Oregon reports another record of daily COVID cases

By SARA CLINE (Associated Press/Report for America)
PORTLAND, Ore. Jan. 7, 2022 12:26 a.m.

For the fourth consecutive day Oregon has shattered previous high marks of daily COVID-19 cases, with health officials reporting 7,615 new cases on Thursday.

Prior to the first confirmed omicron variant cases being reported in Oregon in mid-December, the state's record of single day cases had been 3,207 in August. Since then the high mark has more than doubled.


Health officials in some of Oregon’s largest counties — including Multnomah, where Portland is located — warned Thursday the number of COVID-19 cases and hospitalizations will likely continue to rise during the next several weeks.

“I suspect all of us are going to feel the squeeze of omicron spreading quickly through our communities and people calling out sick," said Dr. Jennifer Vines, Multnomah County’s health officer. "It’s going to disrupt hospitals, childcare, businesses and public services, as people stay home when they’re sick.”

Over the past week, Oregon has averaged 4,001 cases a day, a 162% increase since just last Thursday. Infections, fueled by the highly contagious but less virulent omicron variant, have spread exponentially since Christmas. However, Oregon continues to report some of the lowest case rates nationally during the new surge.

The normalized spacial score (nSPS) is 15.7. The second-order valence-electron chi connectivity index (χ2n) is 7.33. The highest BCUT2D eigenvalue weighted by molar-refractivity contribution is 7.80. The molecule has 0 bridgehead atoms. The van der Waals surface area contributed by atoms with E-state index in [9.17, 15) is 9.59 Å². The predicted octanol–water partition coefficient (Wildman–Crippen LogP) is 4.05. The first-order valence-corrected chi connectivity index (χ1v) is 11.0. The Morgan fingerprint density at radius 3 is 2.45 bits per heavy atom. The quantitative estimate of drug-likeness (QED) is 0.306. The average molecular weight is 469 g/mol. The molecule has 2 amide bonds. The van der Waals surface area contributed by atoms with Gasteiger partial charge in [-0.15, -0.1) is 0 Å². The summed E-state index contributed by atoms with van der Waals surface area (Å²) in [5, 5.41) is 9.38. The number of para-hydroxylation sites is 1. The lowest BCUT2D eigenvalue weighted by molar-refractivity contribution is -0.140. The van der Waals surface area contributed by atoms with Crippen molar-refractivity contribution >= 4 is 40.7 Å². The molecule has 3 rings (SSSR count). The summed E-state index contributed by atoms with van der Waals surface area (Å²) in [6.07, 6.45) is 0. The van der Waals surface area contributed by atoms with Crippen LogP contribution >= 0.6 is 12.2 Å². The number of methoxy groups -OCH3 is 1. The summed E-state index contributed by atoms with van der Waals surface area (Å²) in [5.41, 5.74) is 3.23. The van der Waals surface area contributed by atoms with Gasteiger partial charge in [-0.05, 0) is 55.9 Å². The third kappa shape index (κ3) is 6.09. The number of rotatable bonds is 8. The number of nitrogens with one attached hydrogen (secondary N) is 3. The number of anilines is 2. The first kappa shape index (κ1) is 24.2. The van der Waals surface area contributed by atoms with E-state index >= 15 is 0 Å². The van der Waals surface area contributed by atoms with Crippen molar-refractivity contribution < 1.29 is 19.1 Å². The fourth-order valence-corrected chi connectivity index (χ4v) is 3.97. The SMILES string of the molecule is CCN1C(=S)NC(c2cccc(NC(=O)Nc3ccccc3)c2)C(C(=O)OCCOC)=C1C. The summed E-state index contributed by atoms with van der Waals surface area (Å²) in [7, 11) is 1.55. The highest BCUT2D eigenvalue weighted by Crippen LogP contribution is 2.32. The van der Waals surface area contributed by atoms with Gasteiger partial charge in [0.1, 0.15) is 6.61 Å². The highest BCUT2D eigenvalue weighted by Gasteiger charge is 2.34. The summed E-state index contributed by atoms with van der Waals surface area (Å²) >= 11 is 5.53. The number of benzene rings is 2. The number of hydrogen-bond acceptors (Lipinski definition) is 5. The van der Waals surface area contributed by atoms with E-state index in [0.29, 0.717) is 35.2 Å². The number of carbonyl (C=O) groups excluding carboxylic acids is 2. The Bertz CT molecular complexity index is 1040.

On Thursday, nearly one-fourth of the state's reported COVID-19 tests were positive for the virus.


Hospitals for the first time also reported the biggest single-day uptick in weeks, with 588 people in care who tested positive, a 12% spike since Wednesday.

There currently are only 42 available adult intensive care unit beds and 95% of the state’s staffed adult non-ICU beds are full.

“Unfortunately, after several weeks of hospitals slowly going down after the delta surge we’re just starting to see or hear about an uptick in hospitalizations,” Vines said. “It is cause for concern, given that our hospitals and health systems are already under intense strain.”

In Multnomah County, Vines said EMS calls are up 40% over a usual average volume and at least one large Portland area emergency department — which was not identified by name — was “physically out of space” yesterday afternoon.

“Most of us I think are going to encounter omicron and most of us will have mild or no symptoms,” Vines said. “Some of us, relatively few of us, may get severe disease from Omicron. And the way the virus spreads — so quickly — means that it can very easily find the people who are going to be most at risk for severe disease.”

Unlike past waves, the growth rate of cases has far outpaced COVID hospitalizations. However, local scientists estimate that roughly 1,650 coronavirus patients will be hospitalized statewide on the predicted peak in late January, which would surpass the delta surge.


Cline is a corps member for the Associated Press/Report for America Statehouse News Initiative. Report for America is a nonprofit national service program that places journalists in local newsrooms to report on undercovered issues.


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